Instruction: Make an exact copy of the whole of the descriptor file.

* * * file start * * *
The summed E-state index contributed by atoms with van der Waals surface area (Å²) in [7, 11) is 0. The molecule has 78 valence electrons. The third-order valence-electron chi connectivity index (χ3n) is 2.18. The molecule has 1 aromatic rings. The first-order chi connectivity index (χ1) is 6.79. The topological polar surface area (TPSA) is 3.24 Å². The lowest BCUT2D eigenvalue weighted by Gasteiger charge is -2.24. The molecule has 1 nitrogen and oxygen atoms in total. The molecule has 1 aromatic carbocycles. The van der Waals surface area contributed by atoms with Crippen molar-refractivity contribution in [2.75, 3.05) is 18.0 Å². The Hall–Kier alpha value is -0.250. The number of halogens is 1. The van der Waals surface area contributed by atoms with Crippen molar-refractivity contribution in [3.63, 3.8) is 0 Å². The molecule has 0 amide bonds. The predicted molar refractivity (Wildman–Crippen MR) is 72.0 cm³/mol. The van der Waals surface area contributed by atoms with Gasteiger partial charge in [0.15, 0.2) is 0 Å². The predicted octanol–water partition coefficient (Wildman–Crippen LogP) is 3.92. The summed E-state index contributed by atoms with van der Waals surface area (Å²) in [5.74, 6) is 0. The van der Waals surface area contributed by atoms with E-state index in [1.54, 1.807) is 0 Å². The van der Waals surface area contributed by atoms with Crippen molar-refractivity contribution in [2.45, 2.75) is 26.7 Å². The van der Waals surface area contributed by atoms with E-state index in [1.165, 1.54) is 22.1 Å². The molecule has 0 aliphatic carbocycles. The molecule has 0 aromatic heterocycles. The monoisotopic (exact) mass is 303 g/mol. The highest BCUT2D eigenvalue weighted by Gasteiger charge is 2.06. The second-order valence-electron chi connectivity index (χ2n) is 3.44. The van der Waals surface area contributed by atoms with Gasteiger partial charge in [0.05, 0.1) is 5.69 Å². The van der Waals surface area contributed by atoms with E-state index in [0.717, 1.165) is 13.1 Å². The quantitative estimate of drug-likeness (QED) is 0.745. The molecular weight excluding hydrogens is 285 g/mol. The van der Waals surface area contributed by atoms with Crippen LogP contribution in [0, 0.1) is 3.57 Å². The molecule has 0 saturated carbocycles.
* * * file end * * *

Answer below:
The summed E-state index contributed by atoms with van der Waals surface area (Å²) in [7, 11) is 0. The molecule has 78 valence electrons. The third-order valence-electron chi connectivity index (χ3n) is 2.18. The molecule has 1 aromatic rings. The first-order chi connectivity index (χ1) is 6.79. The topological polar surface area (TPSA) is 3.24 Å². The lowest BCUT2D eigenvalue weighted by Gasteiger charge is -2.24. The molecule has 1 nitrogen and oxygen atoms in total. The molecule has 1 aromatic carbocycles. The van der Waals surface area contributed by atoms with Crippen molar-refractivity contribution in [2.75, 3.05) is 18.0 Å². The Hall–Kier alpha value is -0.250. The number of halogens is 1. The van der Waals surface area contributed by atoms with Crippen molar-refractivity contribution in [3.63, 3.8) is 0 Å². The molecule has 0 amide bonds. The predicted molar refractivity (Wildman–Crippen MR) is 72.0 cm³/mol. The van der Waals surface area contributed by atoms with Gasteiger partial charge in [0.15, 0.2) is 0 Å². The predicted octanol–water partition coefficient (Wildman–Crippen LogP) is 3.92. The summed E-state index contributed by atoms with van der Waals surface area (Å²) in [5.74, 6) is 0. The van der Waals surface area contributed by atoms with E-state index in [1.54, 1.807) is 0 Å². The van der Waals surface area contributed by atoms with Crippen molar-refractivity contribution in [2.45, 2.75) is 26.7 Å². The van der Waals surface area contributed by atoms with E-state index in [1.165, 1.54) is 22.1 Å². The molecule has 0 aliphatic carbocycles. The molecule has 0 aromatic heterocycles. The monoisotopic (exact) mass is 303 g/mol. The highest BCUT2D eigenvalue weighted by Gasteiger charge is 2.06. The second-order valence-electron chi connectivity index (χ2n) is 3.44. The van der Waals surface area contributed by atoms with Gasteiger partial charge in [0.05, 0.1) is 5.69 Å². The van der Waals surface area contributed by atoms with E-state index in [0.717, 1.165) is 13.1 Å². The quantitative estimate of drug-likeness (QED) is 0.745. The molecular weight excluding hydrogens is 285 g/mol. The van der Waals surface area contributed by atoms with Crippen LogP contribution in [0, 0.1) is 3.57 Å². The molecule has 0 saturated carbocycles.